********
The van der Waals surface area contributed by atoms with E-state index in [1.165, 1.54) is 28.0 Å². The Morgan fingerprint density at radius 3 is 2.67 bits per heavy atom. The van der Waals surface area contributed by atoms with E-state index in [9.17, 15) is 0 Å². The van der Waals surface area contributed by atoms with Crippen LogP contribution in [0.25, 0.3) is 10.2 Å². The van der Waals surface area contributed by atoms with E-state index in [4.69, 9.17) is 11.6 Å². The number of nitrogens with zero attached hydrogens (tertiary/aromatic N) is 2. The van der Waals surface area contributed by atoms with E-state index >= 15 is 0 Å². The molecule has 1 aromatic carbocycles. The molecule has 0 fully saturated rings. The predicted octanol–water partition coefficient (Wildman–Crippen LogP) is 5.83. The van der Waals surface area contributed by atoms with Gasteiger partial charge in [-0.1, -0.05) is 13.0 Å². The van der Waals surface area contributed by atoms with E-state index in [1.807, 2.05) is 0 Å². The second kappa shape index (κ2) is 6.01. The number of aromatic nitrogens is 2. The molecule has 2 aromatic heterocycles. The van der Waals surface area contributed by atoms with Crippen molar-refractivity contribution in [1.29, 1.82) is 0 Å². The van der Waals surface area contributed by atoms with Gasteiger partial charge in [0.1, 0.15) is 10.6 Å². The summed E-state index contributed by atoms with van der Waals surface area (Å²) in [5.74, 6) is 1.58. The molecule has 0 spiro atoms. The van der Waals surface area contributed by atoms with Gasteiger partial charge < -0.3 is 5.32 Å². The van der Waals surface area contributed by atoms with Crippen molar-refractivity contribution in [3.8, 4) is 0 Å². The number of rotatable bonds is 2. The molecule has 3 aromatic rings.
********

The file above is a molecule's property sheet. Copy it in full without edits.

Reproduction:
The van der Waals surface area contributed by atoms with E-state index in [1.165, 1.54) is 28.0 Å². The Morgan fingerprint density at radius 3 is 2.67 bits per heavy atom. The van der Waals surface area contributed by atoms with E-state index in [9.17, 15) is 0 Å². The van der Waals surface area contributed by atoms with Crippen LogP contribution in [0.25, 0.3) is 10.2 Å². The van der Waals surface area contributed by atoms with E-state index in [4.69, 9.17) is 11.6 Å². The number of nitrogens with zero attached hydrogens (tertiary/aromatic N) is 2. The van der Waals surface area contributed by atoms with E-state index >= 15 is 0 Å². The molecule has 1 aromatic carbocycles. The molecule has 0 fully saturated rings. The predicted octanol–water partition coefficient (Wildman–Crippen LogP) is 5.83. The van der Waals surface area contributed by atoms with Gasteiger partial charge in [-0.1, -0.05) is 13.0 Å². The van der Waals surface area contributed by atoms with E-state index in [1.807, 2.05) is 0 Å². The second kappa shape index (κ2) is 6.01. The number of aromatic nitrogens is 2. The molecule has 2 aromatic heterocycles. The van der Waals surface area contributed by atoms with Crippen molar-refractivity contribution in [1.29, 1.82) is 0 Å². The van der Waals surface area contributed by atoms with Gasteiger partial charge in [0.1, 0.15) is 10.6 Å². The summed E-state index contributed by atoms with van der Waals surface area (Å²) in [5.74, 6) is 1.58. The molecule has 0 spiro atoms. The van der Waals surface area contributed by atoms with Gasteiger partial charge < -0.3 is 5.32 Å². The van der Waals surface area contributed by atoms with Crippen molar-refractivity contribution in [3.8, 4) is 0 Å². The number of rotatable bonds is 2. The molecule has 3 aromatic rings.